A doctor has revealed why so many Brits have been struck down by cold and flu recently - and, crucially, what we can do to help ourselves if we do start feeling poorly.
Seasonal sniffles are usually more commonly associated with the colder winter months, when viruses tend to thrive.
According to Johns Hopkins School of Medicine, this is down to a number of reasons, such as people being indoors more often - allowing viruses to pass more easily from one person to another - and the cold, dry air weakening resistance to infections.
But according to Dr Ollie Hart, a GP at Sloan Medical Centre in Sheffield, South Yorkshire, with the arrival of a pleasant, mild spring in the UK, health professionals have seen more people coming in with flu or cold symptoms.
He told YorkshireLive: "In our practice, I think we have seen an increase in people coming in with flu or cold-like symptoms.
"It's felt like more than usual for this time of year and there seems to be quite a high occurrence.
"But my gut feeling is that this is coming from people mixing with no barriers again. People are mixing and spreading bugs they haven't for a while.
"We've been protected from that over the past few years and our immune systems aren't quite used to it.
"We're seeing the usual range of symptoms - sore throats, runny noses, coughs, diarrhoea, it's just almost concentrated at the moment now everyone is mixing with no restrictions."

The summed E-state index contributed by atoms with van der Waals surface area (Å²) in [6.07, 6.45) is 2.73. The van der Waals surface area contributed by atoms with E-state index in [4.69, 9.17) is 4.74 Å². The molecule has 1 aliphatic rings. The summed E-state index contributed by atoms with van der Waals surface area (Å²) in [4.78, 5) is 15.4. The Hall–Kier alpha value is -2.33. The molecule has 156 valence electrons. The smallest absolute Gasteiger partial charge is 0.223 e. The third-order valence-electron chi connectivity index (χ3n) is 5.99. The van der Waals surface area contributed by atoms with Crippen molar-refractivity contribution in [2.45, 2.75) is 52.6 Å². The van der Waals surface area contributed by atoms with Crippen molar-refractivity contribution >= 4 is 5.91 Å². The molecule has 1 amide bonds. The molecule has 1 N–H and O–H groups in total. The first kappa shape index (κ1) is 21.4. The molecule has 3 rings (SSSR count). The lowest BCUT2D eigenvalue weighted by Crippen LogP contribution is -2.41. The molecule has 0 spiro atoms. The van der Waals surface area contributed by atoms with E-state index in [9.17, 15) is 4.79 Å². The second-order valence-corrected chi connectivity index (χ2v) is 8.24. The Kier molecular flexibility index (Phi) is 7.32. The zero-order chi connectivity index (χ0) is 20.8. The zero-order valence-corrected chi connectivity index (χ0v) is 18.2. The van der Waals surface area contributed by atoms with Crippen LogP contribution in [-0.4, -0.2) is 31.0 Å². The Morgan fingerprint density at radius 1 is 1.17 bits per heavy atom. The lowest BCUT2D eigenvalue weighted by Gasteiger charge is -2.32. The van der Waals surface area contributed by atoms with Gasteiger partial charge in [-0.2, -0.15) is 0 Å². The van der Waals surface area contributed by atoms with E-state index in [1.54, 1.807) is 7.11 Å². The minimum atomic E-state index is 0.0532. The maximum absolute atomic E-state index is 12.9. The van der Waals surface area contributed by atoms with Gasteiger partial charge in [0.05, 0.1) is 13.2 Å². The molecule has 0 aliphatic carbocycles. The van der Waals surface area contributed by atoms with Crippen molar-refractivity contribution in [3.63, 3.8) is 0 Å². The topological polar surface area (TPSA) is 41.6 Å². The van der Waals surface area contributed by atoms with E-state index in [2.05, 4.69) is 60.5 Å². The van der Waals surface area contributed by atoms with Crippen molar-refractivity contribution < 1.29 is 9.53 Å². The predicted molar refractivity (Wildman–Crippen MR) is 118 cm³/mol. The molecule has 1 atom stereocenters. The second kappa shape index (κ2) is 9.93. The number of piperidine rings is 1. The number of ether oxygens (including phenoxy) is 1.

Of course, you're probably best ruling out Covid, as cases are continuing to increase. Even if you've tested negative using a lateral flow, Hart advised anyone with Covid symptoms to go and get themselves a PCR test to be sure.
As for what you can do if you're feeling rotten, Hart said people can always go and speak to their pharmacists for help before heading to the doctors, and that they should be sure to take some time off work to recover if needed.
He continued: "People shouldn't panic. We have almost forgotten what it's like to have an ordinary cough or cold that's not Covid.
"If you are clinically vulnerable or have a chronic health condition you should take a bit more care but for most people, we need to remember common sense about managing ordinary day-to-day illnesses. This is a normal part of life.
"There isn't a plague running around. Having simple bugs is an ordinary fact of life."
The NHS advises treating a common cold with rest and sleep, staying warm, drinking plenty of water and gargling salt water to soothe a sore throat - although the latter isn't suitable for children.
With flu, meanwhile, you can also take paracetamol or ibuprofen to lower your temperature and treat aches and pains, along with the same rest and sleep, staying warm and making sure you're well hydrated.
Featured Image Credit: Alamy
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